While many relatives of Lockerbie victims remain convinced of Megrahi's guilt, there are some, particularly in Britain, who believe he is innocent.
John Ashton, Megrahi's biographer and author of Megrahi: You Are My Jury, said: "I think there will be moves to reopen the appeal. That has yet to be decided. I would very much hope that his appeal is resurrected and that somebody does make an application to the SCCRC. The people best placed to do this would be his family."
The SCCRC and Megrahi's legal team believe they uncovered a series of critical flaws in his conviction, which made it highly likely he would be cleared by an appeal.
Ashton's biography quotes Megrahi stating he was "framed" for the attack. While he refused to blame Dumfries and Galloway police, he accused the Crown Office of "a blatant breach" of their obligations to disclose all the evidence in the case. "If I was a terrorist, then I was an exceptionally stupid one," Megrahi said.
The grounds of appeal included compelling evidence that the chief prosecution witness, Tony Gauci, had wrongly identified Megrahi and linked him to the bomb which brought down the plane; new evidence that Gauci and his brother were paid very large rewards after the conviction; new scientific evidence disputed evidence that the type of timer in the bomb was solely used by the Libyans; and failure to disclose a break-in at Heathrow airport near Flight 103 which could easily have allowed the bomb to be planted.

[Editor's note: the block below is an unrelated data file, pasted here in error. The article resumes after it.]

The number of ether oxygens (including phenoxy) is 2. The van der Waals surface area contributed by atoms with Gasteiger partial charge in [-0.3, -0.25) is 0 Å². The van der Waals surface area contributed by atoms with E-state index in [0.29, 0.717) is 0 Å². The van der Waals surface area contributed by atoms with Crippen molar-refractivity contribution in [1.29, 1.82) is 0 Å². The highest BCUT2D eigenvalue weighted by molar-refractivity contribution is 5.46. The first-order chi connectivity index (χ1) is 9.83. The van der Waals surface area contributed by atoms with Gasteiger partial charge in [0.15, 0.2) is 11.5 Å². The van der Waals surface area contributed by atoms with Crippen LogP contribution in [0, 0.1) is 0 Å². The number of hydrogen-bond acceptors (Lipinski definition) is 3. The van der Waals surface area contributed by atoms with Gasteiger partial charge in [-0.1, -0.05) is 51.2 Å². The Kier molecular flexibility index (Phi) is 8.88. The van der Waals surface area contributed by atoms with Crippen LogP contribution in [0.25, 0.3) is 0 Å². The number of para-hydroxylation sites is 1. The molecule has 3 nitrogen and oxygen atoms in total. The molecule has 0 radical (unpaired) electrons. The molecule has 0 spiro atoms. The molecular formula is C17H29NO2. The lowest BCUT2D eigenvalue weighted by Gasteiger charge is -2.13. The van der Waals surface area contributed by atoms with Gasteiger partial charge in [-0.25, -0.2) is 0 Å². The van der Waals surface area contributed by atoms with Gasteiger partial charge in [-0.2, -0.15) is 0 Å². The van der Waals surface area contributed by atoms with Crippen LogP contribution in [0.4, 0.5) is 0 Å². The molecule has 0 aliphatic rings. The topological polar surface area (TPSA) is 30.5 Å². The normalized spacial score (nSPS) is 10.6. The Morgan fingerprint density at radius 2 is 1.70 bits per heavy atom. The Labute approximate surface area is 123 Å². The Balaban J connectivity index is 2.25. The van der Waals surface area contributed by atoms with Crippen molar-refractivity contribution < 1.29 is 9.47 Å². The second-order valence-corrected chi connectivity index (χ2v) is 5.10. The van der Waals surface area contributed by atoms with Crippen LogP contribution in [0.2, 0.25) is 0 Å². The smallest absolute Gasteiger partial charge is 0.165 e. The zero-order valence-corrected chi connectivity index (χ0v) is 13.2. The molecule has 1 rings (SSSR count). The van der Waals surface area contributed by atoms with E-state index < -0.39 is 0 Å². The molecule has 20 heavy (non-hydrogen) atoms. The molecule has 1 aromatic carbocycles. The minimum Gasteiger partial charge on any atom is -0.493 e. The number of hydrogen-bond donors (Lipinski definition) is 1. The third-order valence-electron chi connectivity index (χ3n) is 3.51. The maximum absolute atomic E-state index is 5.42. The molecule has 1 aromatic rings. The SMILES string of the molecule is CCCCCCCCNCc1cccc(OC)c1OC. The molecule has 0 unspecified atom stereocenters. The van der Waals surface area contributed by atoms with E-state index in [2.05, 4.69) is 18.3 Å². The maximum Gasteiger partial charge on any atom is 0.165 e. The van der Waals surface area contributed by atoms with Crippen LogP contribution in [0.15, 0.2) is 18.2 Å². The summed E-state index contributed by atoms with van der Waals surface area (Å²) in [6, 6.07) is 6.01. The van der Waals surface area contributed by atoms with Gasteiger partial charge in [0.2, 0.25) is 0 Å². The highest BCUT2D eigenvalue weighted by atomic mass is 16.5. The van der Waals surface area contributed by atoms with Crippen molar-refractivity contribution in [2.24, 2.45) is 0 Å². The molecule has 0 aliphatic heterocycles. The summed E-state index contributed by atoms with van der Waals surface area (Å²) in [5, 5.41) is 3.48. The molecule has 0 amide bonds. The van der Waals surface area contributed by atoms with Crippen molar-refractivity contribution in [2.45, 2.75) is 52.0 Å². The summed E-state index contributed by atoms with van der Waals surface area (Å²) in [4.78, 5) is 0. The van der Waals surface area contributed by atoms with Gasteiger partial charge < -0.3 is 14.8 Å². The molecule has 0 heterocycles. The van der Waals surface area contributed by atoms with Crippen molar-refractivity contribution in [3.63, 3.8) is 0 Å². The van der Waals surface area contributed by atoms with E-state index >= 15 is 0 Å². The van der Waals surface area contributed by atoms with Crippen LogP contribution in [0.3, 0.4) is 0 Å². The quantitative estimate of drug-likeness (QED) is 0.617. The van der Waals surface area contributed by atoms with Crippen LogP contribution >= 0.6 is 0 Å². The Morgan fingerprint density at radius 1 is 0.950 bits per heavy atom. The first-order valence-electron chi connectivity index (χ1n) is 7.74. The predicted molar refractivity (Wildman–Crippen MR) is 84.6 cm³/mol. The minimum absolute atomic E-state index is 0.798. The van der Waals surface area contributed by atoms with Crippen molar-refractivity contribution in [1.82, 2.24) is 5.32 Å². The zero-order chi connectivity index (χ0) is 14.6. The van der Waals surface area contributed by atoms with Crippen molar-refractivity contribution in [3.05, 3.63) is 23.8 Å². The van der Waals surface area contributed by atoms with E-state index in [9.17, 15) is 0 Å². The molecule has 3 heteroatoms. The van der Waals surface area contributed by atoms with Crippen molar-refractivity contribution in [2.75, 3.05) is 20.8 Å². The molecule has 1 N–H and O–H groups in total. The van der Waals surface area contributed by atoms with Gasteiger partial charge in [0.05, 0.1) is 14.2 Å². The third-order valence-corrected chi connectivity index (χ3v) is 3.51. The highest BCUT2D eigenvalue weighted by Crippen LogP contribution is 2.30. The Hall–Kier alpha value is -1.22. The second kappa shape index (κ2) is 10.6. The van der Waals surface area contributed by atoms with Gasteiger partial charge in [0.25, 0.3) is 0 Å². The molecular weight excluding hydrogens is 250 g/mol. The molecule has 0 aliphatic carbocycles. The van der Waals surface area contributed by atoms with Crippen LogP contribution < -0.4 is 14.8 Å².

Ashton, who had worked as Megrahi researcher during the Libyan's appeal, said he was upset by his death. "We have always expected this day to come; we'd been expecting it for three years, but it's still shattering. It's still pretty shocking. I had come to like him. For all he had been through, there was remarkably little rancour. He was, all things considered, very gracious and never lashed out at those closest to him."
Their claims are rejected by the Scottish and UK governments and the Crown Office, the Scottish prosecution service, which has reopened its investigation into the case after the fall of Muammar Gaddafi and has sought cooperation from the new Libyan civilian government.
The UK and US authorities have repeatedly brushed off claims by campaigners that the bomb was planted by Syrian agents and Palestinian terrorists in revenge for the attack on an Iranian passenger airliner by a US warship.
The Scottish first minister Alex Salmond said: "The Lockerbie case remains a live investigation, and Scotland's criminal justice authorities have made clear that they will rigorously pursue any new lines of inquiry."
Jim Swire, whose daughter was a passenger on Pan Am 103 told Sky News: "It's a very sad event. Right up to the end he was determined – for his family's sake, he knew it was too late for him, but for his family's sake – how the verdict against him should be overturned.
"And also he wanted that for the sake of those relatives who had come to the conclusion after studying the evidence that he wasn't guilty, and I think that's going to happen."